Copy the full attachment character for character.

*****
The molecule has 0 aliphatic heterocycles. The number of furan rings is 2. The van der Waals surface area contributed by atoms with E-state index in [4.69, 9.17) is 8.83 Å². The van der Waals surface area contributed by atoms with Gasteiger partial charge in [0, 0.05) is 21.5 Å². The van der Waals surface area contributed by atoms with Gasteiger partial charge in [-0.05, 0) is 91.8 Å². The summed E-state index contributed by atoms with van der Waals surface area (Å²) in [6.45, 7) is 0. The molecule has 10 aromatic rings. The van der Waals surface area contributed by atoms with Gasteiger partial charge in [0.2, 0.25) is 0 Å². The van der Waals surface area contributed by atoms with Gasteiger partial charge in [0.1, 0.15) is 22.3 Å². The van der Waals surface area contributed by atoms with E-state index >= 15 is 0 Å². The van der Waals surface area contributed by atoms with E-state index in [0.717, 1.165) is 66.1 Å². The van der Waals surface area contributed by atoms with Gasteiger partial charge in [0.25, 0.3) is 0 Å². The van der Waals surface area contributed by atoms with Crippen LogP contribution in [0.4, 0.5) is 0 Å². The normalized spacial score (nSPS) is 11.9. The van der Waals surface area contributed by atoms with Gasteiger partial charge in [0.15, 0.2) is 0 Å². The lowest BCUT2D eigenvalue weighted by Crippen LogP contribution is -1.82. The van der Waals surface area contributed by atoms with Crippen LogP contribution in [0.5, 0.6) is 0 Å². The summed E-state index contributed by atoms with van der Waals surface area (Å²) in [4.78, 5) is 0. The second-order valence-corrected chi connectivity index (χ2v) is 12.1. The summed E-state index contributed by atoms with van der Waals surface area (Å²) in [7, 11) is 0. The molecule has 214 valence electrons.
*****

The molecule has 0 aliphatic heterocycles. The number of furan rings is 2. The van der Waals surface area contributed by atoms with E-state index in [4.69, 9.17) is 8.83 Å². The van der Waals surface area contributed by atoms with Gasteiger partial charge in [0, 0.05) is 21.5 Å². The van der Waals surface area contributed by atoms with Gasteiger partial charge in [-0.05, 0) is 91.8 Å². The summed E-state index contributed by atoms with van der Waals surface area (Å²) in [6.45, 7) is 0. The molecule has 10 aromatic rings. The van der Waals surface area contributed by atoms with Gasteiger partial charge in [0.2, 0.25) is 0 Å². The van der Waals surface area contributed by atoms with Gasteiger partial charge in [0.1, 0.15) is 22.3 Å². The van der Waals surface area contributed by atoms with E-state index >= 15 is 0 Å². The van der Waals surface area contributed by atoms with E-state index in [0.717, 1.165) is 66.1 Å². The van der Waals surface area contributed by atoms with Gasteiger partial charge in [0.25, 0.3) is 0 Å². The van der Waals surface area contributed by atoms with Crippen LogP contribution in [0.4, 0.5) is 0 Å². The normalized spacial score (nSPS) is 11.9. The van der Waals surface area contributed by atoms with Gasteiger partial charge in [0.15, 0.2) is 0 Å². The lowest BCUT2D eigenvalue weighted by Crippen LogP contribution is -1.82. The van der Waals surface area contributed by atoms with Crippen LogP contribution in [0.5, 0.6) is 0 Å². The summed E-state index contributed by atoms with van der Waals surface area (Å²) in [4.78, 5) is 0. The second-order valence-corrected chi connectivity index (χ2v) is 12.1. The summed E-state index contributed by atoms with van der Waals surface area (Å²) in [7, 11) is 0. The molecule has 214 valence electrons.